thousands of people have taken to the streets to protest over rising prices, corruption, and the cost of iran's military involvement in regional conflicts. wyre davies reports. these are extremely rare sights. iranian cities hit by large anti—government protests. this is the western city of kermanshah. despite the repressive action of the police, the protests have quickly grown and spread. iranians have suffered tremendous economic hardship in the last decade with a huge fall in living standards. but what started as a protest against rising prices has grown into wide anger against strict clerical rule and iran's supreme leader, ayatollah ali khamenei. there is seething discontent, with iranians spending money on wars abroad, on spreading shiaism broad, supporting hezbollah abroad.
and that has changed the character of the demonstration into a political one, undermining the whole clerical regime now. iran's relatively moderate president, hassan rouhani, has promised the benefits of economic growth after an international deal to limit its nuclear activities. but those promises have failed to materialise. britain will be watching developments closely. on a recent visit, the foreign secretary borisjohnson raised the detention of the british woman nazanin zaghari—ratcliffe, held in an iranianjail for more than 600 days. it's become a serious issue between london and tehran. it's too early to say if the regime is under serious threat. these are the biggest protests in iran for almost a decade and the government will greater force if it feels it is losing control. wyre davies, bbc news. a huge fire at an office and restaurant complex in the indian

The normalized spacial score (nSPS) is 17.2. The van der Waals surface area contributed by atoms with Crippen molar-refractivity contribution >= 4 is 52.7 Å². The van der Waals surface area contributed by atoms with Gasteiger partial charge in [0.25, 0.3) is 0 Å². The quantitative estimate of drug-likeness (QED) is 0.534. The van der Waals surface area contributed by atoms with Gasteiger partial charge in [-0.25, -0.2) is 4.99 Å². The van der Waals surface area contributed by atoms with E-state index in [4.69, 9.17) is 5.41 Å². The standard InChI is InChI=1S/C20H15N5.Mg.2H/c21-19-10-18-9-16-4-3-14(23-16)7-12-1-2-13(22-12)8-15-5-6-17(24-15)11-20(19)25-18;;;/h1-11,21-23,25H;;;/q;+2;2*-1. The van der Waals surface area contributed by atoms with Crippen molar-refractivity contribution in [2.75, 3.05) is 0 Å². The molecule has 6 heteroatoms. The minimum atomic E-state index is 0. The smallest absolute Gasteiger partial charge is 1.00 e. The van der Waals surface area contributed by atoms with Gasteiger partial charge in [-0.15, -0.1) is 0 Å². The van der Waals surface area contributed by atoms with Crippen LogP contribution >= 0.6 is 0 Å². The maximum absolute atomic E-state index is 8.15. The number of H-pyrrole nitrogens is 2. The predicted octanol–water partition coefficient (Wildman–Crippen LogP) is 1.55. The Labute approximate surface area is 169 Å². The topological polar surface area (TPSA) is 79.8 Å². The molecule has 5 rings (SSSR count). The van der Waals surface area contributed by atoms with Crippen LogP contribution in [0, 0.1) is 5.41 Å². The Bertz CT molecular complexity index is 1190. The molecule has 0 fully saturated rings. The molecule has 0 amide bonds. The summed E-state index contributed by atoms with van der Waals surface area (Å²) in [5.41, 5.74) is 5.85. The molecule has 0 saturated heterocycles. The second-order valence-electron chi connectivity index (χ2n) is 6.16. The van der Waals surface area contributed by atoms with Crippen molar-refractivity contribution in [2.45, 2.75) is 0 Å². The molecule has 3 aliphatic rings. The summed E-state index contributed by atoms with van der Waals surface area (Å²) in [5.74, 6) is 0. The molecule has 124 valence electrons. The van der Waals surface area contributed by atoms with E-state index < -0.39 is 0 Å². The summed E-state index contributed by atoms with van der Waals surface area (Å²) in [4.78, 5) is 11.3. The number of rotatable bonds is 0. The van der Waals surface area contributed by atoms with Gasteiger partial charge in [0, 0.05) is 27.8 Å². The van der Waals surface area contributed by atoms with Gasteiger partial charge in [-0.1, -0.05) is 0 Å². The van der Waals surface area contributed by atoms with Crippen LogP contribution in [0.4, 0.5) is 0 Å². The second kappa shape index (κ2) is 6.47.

city of mumbai has killed at least 14 people including young women attending a birthday party. the blaze erupted after midnight in the popular kamala mills compound, and engulfed the building injust half an hour. the new york fire department says the blaze that killed 12 people, including four children, in the bronx area of the city appears to have been caused by a child playing with a stove. investigators believe an unattended 3 —year—old boy accidentally started the blaze — described as the deadliest in the city for at least 25 years. the labour peer, lord adonis, is stepping down from his role advising the government on major infrastructure projects. in a draft resignation letter, the former transport secretary criticised theresa may's approach to brexit, and claimed that she has become the "voice of ukip" within the conservative party. two men have been charged with